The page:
I've said it before and I'll no doubt say it an inordinate number of times again, that for me weight loss begins and ends with food. In today's post, I wanted to share what I'm doing, food-wise, to battle the fat.
1. Kilojoule Counting
Years of horrific eating have left me with almost no sense of how good or bad foods are, nor how much of them I should eat. Having a daily kilojoule limit of between 5000 and 6000 kilojoules (roughly 1200 to 1430 calories), and keeping a record of everything I eat helps enormously to correct for this lack of knowledge. Doing it religiously also keeps me accountable and firmly planted in reality about what I'm eating. It makes seeing mistakes in my eating a breeze and takes away the ability for me to fall into denial about what I've eaten.
At the moment I'm using a free version of the Shape Up app on my phone. It's a decent enough app (although the features are a little limited with the free version) and it's handy to be able to input my foods on the go. The only reason I use this over MyFitnessPal is because it has the option to use kilojoules. Here in Australia pretty much all food labelling uses kilojoules, rather than calories, to measure energy. MyFitnessPal looks to be the better app, but unfortunately they still don't have the option to record or measure in kilojoules.
2. Meal Replacement Shakes
Meal replacements have always been something that I looked down on and had no interest in. When my partner started on a meal replacement scheme to lose weight last year, I repeatedly voiced my concerns about how healthy they were. In the end, I struggled so much trying to lose weight with food, because I couldn't curb my compulsive and binge eating behaviours, that I caved and gave it a go. I'm glad I did because I've really benefited from the structure it provides. Sustaining myself with something other than typical foods has also allowed me to start addressing my compulsive food habits and building willpower.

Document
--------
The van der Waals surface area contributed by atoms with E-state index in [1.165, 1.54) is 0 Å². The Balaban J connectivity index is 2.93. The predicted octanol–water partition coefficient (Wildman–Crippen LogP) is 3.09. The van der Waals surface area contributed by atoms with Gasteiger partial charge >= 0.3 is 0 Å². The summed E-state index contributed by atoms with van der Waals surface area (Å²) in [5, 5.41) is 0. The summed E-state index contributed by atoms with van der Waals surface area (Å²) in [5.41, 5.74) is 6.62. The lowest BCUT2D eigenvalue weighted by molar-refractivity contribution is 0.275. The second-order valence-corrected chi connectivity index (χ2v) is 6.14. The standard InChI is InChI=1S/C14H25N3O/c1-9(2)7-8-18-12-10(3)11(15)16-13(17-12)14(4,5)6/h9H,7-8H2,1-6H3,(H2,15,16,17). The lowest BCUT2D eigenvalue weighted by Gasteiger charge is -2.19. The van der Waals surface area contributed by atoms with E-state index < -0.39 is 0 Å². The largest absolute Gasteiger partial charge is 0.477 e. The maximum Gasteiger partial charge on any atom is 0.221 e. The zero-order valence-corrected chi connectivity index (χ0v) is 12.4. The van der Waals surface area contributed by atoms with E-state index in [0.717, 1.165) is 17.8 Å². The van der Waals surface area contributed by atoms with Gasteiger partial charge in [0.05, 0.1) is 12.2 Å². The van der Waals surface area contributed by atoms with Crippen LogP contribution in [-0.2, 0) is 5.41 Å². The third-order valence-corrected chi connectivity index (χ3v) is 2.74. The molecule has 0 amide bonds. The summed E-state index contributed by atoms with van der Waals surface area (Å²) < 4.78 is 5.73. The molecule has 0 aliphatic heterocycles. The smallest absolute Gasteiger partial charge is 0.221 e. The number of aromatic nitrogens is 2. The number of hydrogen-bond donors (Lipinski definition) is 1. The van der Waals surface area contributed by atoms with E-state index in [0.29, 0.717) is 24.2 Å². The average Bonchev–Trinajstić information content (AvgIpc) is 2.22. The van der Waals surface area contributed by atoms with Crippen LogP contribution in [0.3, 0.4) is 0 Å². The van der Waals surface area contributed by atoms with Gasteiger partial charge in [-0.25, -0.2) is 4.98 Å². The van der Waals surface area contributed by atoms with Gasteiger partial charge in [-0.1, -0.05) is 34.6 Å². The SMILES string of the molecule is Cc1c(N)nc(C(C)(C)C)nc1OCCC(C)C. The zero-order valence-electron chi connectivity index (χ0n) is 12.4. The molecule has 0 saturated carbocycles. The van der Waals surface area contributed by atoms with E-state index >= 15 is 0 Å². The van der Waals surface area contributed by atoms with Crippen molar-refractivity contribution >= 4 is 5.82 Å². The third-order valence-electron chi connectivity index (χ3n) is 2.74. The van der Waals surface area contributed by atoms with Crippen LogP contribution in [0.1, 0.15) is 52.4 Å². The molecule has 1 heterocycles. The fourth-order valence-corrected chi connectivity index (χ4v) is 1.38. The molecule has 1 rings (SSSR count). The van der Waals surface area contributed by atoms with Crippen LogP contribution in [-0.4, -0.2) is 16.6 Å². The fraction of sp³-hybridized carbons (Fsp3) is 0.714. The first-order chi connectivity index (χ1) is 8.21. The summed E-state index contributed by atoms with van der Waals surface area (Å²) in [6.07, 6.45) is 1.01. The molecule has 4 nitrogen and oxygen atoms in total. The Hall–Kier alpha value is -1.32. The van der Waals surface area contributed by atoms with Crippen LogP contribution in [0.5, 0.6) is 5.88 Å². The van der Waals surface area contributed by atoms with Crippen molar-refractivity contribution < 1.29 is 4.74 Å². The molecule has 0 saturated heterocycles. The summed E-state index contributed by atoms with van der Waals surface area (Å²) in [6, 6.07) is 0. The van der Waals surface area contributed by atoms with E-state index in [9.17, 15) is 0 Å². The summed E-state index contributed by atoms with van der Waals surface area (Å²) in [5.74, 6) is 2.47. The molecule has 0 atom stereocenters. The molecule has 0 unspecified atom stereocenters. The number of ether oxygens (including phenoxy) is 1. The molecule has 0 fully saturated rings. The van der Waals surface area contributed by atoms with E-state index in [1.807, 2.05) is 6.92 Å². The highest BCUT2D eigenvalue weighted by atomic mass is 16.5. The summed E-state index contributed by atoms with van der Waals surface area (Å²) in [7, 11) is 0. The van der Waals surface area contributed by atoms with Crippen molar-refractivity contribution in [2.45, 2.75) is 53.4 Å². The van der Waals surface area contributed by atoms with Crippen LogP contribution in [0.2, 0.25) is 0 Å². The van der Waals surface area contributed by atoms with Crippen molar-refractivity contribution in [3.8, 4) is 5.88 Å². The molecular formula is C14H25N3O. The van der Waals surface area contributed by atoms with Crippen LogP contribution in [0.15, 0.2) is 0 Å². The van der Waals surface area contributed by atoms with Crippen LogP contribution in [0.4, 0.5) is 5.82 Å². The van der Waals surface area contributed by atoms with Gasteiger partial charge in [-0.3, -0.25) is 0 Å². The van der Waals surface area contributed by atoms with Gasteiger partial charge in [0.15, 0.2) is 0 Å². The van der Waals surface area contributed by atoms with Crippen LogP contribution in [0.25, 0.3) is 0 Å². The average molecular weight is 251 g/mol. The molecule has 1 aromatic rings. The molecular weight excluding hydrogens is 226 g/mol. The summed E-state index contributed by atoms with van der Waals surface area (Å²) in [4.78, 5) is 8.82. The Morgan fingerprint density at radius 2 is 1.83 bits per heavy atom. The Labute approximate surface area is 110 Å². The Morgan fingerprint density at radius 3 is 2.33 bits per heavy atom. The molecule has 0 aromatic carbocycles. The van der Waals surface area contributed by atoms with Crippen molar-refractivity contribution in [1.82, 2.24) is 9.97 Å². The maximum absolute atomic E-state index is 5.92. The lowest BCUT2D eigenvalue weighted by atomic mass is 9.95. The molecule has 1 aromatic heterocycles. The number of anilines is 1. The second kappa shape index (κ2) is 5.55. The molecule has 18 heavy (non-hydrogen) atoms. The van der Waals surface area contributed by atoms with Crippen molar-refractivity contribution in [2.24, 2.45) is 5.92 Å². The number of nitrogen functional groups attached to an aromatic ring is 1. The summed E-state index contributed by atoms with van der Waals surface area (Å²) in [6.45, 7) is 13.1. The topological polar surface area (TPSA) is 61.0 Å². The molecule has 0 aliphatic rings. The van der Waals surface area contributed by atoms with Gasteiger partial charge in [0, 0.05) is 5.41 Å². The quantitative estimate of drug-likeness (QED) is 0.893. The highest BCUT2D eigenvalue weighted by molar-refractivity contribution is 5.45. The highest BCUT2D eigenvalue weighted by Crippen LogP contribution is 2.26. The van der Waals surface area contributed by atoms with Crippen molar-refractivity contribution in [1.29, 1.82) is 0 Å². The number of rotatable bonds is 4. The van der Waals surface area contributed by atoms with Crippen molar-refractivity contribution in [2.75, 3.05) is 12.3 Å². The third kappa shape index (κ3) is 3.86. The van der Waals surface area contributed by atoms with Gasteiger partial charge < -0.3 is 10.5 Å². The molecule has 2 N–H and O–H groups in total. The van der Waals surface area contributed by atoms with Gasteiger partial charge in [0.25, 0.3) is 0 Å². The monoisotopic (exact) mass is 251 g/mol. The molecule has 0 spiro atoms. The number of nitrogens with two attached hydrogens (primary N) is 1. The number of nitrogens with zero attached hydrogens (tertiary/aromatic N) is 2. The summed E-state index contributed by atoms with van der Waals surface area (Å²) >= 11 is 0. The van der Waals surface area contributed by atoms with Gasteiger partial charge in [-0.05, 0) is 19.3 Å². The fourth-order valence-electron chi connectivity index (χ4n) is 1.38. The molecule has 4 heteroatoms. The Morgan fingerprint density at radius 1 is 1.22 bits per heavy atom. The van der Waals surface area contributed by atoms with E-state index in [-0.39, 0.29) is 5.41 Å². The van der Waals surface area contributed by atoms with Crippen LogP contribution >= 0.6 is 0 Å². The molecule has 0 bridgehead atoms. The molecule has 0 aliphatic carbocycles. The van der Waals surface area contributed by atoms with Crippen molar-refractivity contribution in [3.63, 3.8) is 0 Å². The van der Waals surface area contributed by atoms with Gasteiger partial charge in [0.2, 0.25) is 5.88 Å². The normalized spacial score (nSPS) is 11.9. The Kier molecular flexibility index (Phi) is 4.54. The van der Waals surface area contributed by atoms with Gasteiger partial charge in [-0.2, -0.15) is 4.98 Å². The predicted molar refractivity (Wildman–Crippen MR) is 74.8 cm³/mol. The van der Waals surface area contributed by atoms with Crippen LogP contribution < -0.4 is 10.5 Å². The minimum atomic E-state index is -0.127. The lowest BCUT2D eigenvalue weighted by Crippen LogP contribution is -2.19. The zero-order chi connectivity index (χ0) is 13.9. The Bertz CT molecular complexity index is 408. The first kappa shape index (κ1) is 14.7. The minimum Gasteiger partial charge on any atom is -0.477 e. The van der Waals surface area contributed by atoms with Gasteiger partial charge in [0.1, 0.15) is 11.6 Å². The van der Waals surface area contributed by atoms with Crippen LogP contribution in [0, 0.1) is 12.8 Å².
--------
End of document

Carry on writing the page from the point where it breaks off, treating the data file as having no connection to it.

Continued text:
The meal replacement plan I use is by Herbalife. Their weight loss plan involves replacing two meals a day with shakes and taking nutritional supplements with all meals to ensure adequate nutrient intake. The shakes are made from Herbalife's powder formula and your milk of choice. Depending on what milk you use, the shakes are fairly low in kilojoules. Currently, I use the shakes dependent on my mood. If I just can't do a shake, then I'm pretty happy to change it with a healthy meal.
3. Eating Lots of Vegetables, Fruits and Whole Foods
Bodies love that stuff. I partake in the school of thinking that our bodies are made to consume this stuff and so probably benefit from a diet high in foods that are natural. While I haven't eliminated processed foods from my diet (see point 2 above), I try to focus on adding and substituting in lots whole foods, especially vegetables. It helps to keep my kilojoules down, while making sure my body is getting lots of nutrients.
4. Drinking Water
I know water is not a food, but maintaining adequate hydration helps me to feel less hungry. The body has difficulty distinguishing between hunger and thirst signals, and often when I'm underhydrated I tend to feel hungry more often and end up eating more. This was part of the difficulties I had last week. Proper hydration is no doubt also important in helping the digestive system do it's job.
Although not all of these things will work for everyone, they have been really working for me so far. I think the key is to find out what makes sense to you and what you can reasonably stick to. Let me know what food based plans you're using and having success with!